True story. I hate the fact I have to state that out of concern I post too much that is not true but rest assured, this is all true. I arrived at 5:30am for a group ride on Monday but observing who else had arrived (old and slow) I started the car's engine and thought, "Gee, I don't want to spend a day in the air conditioned condo so what to do, what to do..." Well, I was 4 hours from Flagstaff and the high point in the state of AZ, Humphrey's Peak, a must do hike. Arriving back home, I packed all I needed, told my groggy wife I was going out for a hike (all true of course) and drove. Arriving in Flagstaff, I maneuvered through a very busy town, picked up the 180 north toward Grand Canyon and after 6 miles, hung a right towards the Snow Bowl and bang, there I was. Above is a mountain but not the mountain. Looking in the other direction is.....
...Humphrey's Peak. I look at that and think, that has to be more than 5 miles from here but head across a meadow, past a ski lift and soon.....
...plunge into a thick growth of Aspen and pin. The white trunked Aspen are beautiful but soon fall away and are replaced solely by pine, which eventually become shorter, then scarcer and finally....
....I reach the 12,000' foot sign and emerge at a saddle with some signs and a great view of the ski runs below.
There are 2 or 3 false summits which is good to know prior to starting a hike because nothing bums me out on a hike then reaching what I think is a summit only to find, no, there is another, only higher. I started the hike kind of late, around noon but with the elevation change, it was 85ish at the bottom and becoming cooler as I climbed, windier too.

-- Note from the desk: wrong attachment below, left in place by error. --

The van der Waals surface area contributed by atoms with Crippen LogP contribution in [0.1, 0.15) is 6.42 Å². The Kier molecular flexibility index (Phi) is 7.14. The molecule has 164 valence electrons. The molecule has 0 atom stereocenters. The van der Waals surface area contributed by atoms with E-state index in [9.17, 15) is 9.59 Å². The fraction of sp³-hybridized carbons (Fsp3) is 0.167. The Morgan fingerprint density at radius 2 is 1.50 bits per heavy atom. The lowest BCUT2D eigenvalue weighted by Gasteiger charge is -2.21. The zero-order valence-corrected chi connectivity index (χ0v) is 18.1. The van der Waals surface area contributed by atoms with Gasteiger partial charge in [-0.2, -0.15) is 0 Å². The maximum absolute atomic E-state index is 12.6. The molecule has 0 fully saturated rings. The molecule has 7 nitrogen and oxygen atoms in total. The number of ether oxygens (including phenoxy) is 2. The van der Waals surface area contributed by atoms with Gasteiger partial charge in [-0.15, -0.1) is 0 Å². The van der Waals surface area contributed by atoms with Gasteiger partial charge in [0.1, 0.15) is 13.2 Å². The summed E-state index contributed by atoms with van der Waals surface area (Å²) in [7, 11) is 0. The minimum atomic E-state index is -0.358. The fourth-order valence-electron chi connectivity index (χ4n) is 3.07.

I read that a couple of weeks ago the upper reaches of the trail were snow covered but the snow had now receded to the north facing slopes. Don't know why but there were several crows on the snow pack looking for something. I walked out about halfway across the snow but the thought of the headline, "Ohio Dope Killed During Avalanche" deterred me from going too far. I kept climbing but also noticed I was panting rather heavily, which is not all that odd on a steep climb but....
.....I reached the summit and was breathing hard and I thought, "Is this the big one?" and looked around to see if there was an appropriate spot for a helicopter to land to carry me out. I so much looked forward to sitting at the top and enjoying the views but when I arrived. a swarm of gnats descended on me.
The swarm was unmoved by my swipes at then and looking down, there were dozens coating my arms and legs. Yuck. I did not bother to sign the register at the top, instead headed back down. Within 40 yards, the gnats were gone. Why at the peak only they are pervasive I do not know. As I walked down, I continued to notice I was short of breath and concerned about my well being when suddenly it dawned on me, "Ya big dope, it's the elevation and lack of oxygen that is doing this to you." He, he, he. Why I had not thought of this previously I don't know but at almost 13,000', it isn't the same as walking around my yard in Granville, OH.
The views, in all directions....it evokes the thought in me, it's so good to be alive and life will suck when I can't do this anymore. I think that is a long time yet to come but nonetheless makes me appreciate what I can still do. 2:23 to the top probably is not a great time from the parking lot but my hiking legs are not too fit right now but will be in the fall. The north rim of the Grand Canyon can be seen, Vermillion Cliffs, lots of features.
Heading back down, I reach a boulder field with a fine view of Locket Meadow. It looks like an island surrounded by water but nope, just grass around a grove of trees. I continue down but frustrated that the knarley trail is making the going very slow, slower than my ascent time.
At last I reach the meadow and upon reaching the parking lot, jump in the car and drive south, arriving by 10:00pm. A long day for sure.